If you can’t decide between white borders and rectangular borders, why not choose them both? You can alternate between the two borders to create a feed that stands out.
The mixed white border theme adds more white space between images. So, it does a good job of highlighting the photos and colors in every post.
Take a look at @barre_boss Instagram feed to view the border’s effect.
How to Edit Your Photos with Schedugram
Whatever Instagram grid layout you choose, you’re bound to edit your photos. You need to add a frame. You need to make your core colors more apparent. Or you need to use a specific filter. This can be challenging if you’re not used to editing photos.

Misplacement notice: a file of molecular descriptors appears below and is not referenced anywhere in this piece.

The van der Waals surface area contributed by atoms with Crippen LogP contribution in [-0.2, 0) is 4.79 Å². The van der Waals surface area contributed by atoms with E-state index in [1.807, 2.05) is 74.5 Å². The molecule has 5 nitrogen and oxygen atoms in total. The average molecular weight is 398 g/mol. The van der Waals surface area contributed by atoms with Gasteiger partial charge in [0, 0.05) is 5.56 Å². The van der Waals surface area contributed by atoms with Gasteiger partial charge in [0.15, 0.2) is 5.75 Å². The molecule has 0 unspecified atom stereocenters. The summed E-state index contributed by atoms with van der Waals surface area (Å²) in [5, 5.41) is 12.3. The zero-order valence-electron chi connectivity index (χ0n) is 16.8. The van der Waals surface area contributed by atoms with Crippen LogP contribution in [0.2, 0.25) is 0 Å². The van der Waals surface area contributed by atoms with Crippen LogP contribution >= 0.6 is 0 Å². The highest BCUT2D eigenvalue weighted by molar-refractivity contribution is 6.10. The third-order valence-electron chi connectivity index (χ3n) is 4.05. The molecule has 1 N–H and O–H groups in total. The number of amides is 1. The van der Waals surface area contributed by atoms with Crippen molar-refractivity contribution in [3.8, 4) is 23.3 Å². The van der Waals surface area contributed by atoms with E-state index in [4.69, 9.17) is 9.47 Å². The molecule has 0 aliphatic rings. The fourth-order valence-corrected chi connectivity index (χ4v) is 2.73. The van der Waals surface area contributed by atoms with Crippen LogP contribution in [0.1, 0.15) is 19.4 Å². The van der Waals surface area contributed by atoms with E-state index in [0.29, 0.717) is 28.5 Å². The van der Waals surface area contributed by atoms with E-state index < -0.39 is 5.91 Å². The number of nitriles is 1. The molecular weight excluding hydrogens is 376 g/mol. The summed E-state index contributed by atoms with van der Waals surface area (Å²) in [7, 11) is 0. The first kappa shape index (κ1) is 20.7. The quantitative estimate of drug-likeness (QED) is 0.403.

The good news is Schedugram lets you edit your photos right before its posted. With their Instagram Image editor, you can crop photos, choose frames, add stickers, apply images and a lot more!
Once you’re satisfied with the photo, you can add it to the Queue, save it as a draft or schedule it for a specific time or date.
If you want to try it out, then go ahead! We offer a free 7-day trial, After the trial period ends, and you choose to use the tool, you’ll be charged either $20 a month or $200 a year, based on the payment option you choose.
Don’t worry! It’s super easy to use and navigate the Schedugram platform. So chances are, you’ll be on your way to Instagram success.
Over to You
The most important thing about the Instagram grid layout is consistency.
Whether you’re creating a vertical lines feed, a puzzle feed or sticking to a specific border, it’s important to be consistent. Otherwise, some photos will feel out of place. Just imagine if all the photos in your past had white borders, while some of your new photos don’t have them.